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Markets in retreat as Greek default looms

Heading into the close the FTSE 100 is firmly in the red due to jitters caused by Greece’s possible exit from the eurozone. 

City of London
Source: Bloomberg

Greece dominates the minds of traders
The London market has lost a lot of ground today, but it is doing better than its continental counterparts. The eurozone equity markets are feeling the most pain over the Greek situation, and without an agreement a bounce back is not likely.

The five-year debt saga for Greece has left traders feeling that something drastic needs to happen, and a default seems as if it is just around the corner. Athens needs to shape up or ship out, and every day that goes by with no resolution makes a default all the more possible.

Traders are fixated on Greece at the moment and that won’t change until a deal has been reached, and even then traders will be mentally preparing themselves for the next round of  Greek negations as the indebted country has several more sizeable payments to make over the summer.

Lower than expected numbers reveal fragility of US recovery
The Dow Jones is down 160 points at 17,740, and the US market is being dragged lower by Greek fears. The disappointing empire manufacturing and industrial production numbers reminded traders that the US recovery is fragile, and not all parts of the economy are strong.

US traders are scared by the prospect of Greece defaulting, and when you add a Fed meeting into the mix, you can tell it is going to be a tough trading week. The Federal Reserve is not going to throw up any surprises, and it will be steady as she goes on Wednesday, but the message won’t be dovish enough for the bulls to take the main stage.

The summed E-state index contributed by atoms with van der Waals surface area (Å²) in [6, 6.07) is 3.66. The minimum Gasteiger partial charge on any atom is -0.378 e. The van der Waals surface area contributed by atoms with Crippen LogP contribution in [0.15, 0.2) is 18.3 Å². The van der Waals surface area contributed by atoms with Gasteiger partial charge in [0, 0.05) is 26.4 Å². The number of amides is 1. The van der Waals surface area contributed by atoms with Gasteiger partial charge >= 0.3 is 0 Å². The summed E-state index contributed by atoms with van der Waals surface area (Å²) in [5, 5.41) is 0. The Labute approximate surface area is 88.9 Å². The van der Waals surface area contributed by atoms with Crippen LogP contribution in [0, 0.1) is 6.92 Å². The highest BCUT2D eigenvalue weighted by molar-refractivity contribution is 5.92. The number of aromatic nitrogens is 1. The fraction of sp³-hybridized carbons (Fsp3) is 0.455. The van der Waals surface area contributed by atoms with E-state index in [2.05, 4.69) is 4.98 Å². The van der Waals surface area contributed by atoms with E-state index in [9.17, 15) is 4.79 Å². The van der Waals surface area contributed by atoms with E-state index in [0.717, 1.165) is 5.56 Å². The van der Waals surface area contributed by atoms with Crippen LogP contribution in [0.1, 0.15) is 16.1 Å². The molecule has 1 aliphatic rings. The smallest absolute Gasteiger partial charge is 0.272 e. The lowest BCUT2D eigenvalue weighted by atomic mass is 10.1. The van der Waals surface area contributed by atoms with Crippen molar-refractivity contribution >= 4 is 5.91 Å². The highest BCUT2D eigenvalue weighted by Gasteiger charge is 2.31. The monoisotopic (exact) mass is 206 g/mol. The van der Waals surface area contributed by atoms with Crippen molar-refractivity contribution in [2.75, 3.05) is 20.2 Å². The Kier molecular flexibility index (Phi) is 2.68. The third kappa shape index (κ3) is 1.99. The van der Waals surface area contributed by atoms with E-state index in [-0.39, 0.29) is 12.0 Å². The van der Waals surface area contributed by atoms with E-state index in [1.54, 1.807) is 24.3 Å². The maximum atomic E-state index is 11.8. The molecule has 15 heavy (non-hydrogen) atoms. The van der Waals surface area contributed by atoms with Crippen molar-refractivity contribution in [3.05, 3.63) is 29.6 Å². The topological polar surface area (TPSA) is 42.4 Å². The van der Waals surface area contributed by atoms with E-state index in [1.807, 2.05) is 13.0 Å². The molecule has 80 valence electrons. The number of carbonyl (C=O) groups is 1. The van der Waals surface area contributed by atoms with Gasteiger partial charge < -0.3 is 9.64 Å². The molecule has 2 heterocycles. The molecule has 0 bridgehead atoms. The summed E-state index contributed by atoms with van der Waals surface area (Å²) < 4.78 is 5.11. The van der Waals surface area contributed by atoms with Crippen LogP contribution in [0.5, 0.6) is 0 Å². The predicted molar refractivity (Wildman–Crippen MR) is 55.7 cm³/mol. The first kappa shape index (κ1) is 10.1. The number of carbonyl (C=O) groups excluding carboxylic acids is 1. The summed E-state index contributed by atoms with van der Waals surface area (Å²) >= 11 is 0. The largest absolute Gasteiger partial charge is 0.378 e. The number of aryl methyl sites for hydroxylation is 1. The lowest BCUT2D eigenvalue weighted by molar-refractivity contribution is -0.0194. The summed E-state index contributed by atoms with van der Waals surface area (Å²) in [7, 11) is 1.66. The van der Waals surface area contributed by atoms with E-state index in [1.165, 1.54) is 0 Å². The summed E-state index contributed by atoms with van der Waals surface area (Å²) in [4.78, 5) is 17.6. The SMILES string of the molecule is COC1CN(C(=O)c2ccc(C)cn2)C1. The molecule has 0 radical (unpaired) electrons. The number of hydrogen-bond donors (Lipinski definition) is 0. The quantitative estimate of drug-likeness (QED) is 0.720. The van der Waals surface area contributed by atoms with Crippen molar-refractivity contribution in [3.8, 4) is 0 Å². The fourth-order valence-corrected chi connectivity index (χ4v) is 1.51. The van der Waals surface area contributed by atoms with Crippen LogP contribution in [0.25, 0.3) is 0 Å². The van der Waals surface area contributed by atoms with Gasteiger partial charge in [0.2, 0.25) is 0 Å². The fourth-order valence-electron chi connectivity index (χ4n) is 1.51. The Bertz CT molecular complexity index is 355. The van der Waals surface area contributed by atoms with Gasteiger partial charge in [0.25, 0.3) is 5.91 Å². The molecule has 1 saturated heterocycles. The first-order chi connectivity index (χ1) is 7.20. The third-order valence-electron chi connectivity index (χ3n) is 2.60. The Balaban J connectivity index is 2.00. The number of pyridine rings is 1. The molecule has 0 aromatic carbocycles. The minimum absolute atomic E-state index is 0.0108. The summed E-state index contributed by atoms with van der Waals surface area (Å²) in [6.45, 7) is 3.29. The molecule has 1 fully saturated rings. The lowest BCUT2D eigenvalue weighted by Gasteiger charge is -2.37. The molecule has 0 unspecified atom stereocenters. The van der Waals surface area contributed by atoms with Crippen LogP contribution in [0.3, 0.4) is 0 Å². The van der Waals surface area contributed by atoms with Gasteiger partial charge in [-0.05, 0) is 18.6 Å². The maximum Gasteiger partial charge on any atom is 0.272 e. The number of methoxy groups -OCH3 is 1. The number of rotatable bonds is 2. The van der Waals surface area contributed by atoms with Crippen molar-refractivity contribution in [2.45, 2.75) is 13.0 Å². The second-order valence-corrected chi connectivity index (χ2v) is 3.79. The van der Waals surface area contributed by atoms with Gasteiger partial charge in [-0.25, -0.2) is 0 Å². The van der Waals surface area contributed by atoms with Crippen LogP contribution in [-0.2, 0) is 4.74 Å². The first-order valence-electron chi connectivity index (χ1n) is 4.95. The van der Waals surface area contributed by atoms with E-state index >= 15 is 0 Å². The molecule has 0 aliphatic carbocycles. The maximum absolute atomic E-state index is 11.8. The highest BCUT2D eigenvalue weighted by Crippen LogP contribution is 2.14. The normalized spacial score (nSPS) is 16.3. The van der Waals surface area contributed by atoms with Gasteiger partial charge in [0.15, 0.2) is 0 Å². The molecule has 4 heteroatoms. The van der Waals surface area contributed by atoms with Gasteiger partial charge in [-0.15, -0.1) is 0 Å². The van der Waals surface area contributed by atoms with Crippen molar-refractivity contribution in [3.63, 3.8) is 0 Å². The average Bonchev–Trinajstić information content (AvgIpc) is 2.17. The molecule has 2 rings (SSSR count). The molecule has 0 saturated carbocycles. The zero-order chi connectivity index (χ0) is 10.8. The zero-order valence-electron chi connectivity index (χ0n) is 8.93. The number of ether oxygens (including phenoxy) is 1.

The lull between reporting seasons has meant that traders are focused on the macro  issues, and Greece’s inability to get its hands on the next tranche of the bailout will keep dealers gripped with fear.

Commodities offer a mixed bag
Copper’s price is crumbling again as the metal can’t seem to get out of the downward spiral it has been in for a number of years. Copper is giving up the gains it racked up in the first-half of the year, and China’s aggressive easing of monetary policy still isn’t enough to reinvigorate the economy.

Gold is trading marginally higher, but given the circumstances the metal should be making more headway. If gold can’t attract buyers when Greece is on the verge of bankruptcy, it means the metal has lost its safe-haven status, and its outlook will only get worse when the Fed move towards raising rates.

US dollar set to remain focus for FX this week
A broad move higher in the greenback has pushed the euro into the red, but the single currency is holding up relatively well. There is a feeling that the euro would benefit if Greece just went its own way, and dealers detest the constant back and forth between the two sides.

Greece’s ‘will they, won’t they’ attitude has kept traders on their toes, but it has been five years now and traders are getting sick of it.

The dollar will be the focus of the foreign exchange market this week due to the Fed meeting on Wednesday, and no change to policy is anticipated; however, an interest rate hike this year has not been ruled out, and recent data suggests 2016 is more likely for the move.

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